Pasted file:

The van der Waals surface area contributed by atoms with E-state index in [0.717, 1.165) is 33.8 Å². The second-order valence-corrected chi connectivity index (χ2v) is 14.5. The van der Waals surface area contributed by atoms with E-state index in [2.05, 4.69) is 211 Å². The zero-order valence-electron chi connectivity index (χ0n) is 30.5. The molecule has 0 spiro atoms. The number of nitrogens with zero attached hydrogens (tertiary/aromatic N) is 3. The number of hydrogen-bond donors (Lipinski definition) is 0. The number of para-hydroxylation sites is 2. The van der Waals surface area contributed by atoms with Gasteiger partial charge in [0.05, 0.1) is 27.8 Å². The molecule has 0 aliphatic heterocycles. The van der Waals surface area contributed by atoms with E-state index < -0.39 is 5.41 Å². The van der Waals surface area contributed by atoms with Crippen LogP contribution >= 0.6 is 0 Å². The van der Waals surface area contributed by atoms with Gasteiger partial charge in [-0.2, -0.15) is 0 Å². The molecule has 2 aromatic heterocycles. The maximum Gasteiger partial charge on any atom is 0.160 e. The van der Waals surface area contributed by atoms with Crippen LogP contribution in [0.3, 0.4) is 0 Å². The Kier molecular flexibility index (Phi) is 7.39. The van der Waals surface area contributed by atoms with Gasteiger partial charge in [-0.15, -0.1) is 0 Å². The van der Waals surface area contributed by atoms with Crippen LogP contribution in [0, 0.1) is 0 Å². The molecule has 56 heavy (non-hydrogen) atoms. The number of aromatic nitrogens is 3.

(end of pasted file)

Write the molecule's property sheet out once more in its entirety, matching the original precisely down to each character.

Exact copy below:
The van der Waals surface area contributed by atoms with E-state index in [0.717, 1.165) is 33.8 Å². The second-order valence-corrected chi connectivity index (χ2v) is 14.5. The van der Waals surface area contributed by atoms with E-state index in [2.05, 4.69) is 211 Å². The zero-order valence-electron chi connectivity index (χ0n) is 30.5. The molecule has 0 spiro atoms. The number of nitrogens with zero attached hydrogens (tertiary/aromatic N) is 3. The number of hydrogen-bond donors (Lipinski definition) is 0. The number of para-hydroxylation sites is 2. The van der Waals surface area contributed by atoms with Gasteiger partial charge in [0.05, 0.1) is 27.8 Å². The molecule has 0 aliphatic heterocycles. The van der Waals surface area contributed by atoms with E-state index < -0.39 is 5.41 Å². The van der Waals surface area contributed by atoms with Crippen LogP contribution >= 0.6 is 0 Å². The van der Waals surface area contributed by atoms with Gasteiger partial charge in [-0.2, -0.15) is 0 Å². The molecule has 2 aromatic heterocycles. The maximum Gasteiger partial charge on any atom is 0.160 e. The van der Waals surface area contributed by atoms with Crippen LogP contribution in [0.3, 0.4) is 0 Å². The Kier molecular flexibility index (Phi) is 7.39. The van der Waals surface area contributed by atoms with Gasteiger partial charge in [-0.15, -0.1) is 0 Å². The van der Waals surface area contributed by atoms with Crippen LogP contribution in [0, 0.1) is 0 Å². The molecule has 56 heavy (non-hydrogen) atoms. The number of aromatic nitrogens is 3.